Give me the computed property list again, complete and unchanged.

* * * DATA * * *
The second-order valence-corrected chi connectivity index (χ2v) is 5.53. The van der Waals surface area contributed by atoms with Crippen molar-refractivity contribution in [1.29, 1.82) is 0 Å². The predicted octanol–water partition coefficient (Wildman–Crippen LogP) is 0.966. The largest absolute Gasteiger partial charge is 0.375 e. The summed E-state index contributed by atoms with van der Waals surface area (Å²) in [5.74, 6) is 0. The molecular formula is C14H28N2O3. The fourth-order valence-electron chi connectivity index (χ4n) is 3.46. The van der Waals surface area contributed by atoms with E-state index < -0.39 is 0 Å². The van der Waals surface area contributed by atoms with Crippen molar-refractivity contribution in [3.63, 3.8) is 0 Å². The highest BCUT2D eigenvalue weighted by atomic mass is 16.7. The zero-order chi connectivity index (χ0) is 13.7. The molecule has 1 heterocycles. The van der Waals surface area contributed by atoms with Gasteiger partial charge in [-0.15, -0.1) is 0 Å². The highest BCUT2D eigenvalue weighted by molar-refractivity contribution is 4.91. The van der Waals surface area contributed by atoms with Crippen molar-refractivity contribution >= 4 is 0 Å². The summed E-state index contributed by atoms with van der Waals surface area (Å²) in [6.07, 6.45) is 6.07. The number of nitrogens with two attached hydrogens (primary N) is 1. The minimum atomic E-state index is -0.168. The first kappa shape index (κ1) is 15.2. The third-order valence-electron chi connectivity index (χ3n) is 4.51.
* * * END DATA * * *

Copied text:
The second-order valence-corrected chi connectivity index (χ2v) is 5.53. The van der Waals surface area contributed by atoms with Crippen molar-refractivity contribution in [1.29, 1.82) is 0 Å². The predicted octanol–water partition coefficient (Wildman–Crippen LogP) is 0.966. The largest absolute Gasteiger partial charge is 0.375 e. The summed E-state index contributed by atoms with van der Waals surface area (Å²) in [5.74, 6) is 0. The molecular formula is C14H28N2O3. The fourth-order valence-electron chi connectivity index (χ4n) is 3.46. The van der Waals surface area contributed by atoms with E-state index < -0.39 is 0 Å². The van der Waals surface area contributed by atoms with Crippen molar-refractivity contribution in [3.63, 3.8) is 0 Å². The highest BCUT2D eigenvalue weighted by atomic mass is 16.7. The zero-order chi connectivity index (χ0) is 13.7. The molecule has 1 heterocycles. The van der Waals surface area contributed by atoms with Gasteiger partial charge in [-0.15, -0.1) is 0 Å². The highest BCUT2D eigenvalue weighted by molar-refractivity contribution is 4.91. The van der Waals surface area contributed by atoms with Crippen molar-refractivity contribution >= 4 is 0 Å². The summed E-state index contributed by atoms with van der Waals surface area (Å²) in [6.07, 6.45) is 6.07. The number of nitrogens with two attached hydrogens (primary N) is 1. The minimum atomic E-state index is -0.168. The first kappa shape index (κ1) is 15.2. The third-order valence-electron chi connectivity index (χ3n) is 4.51.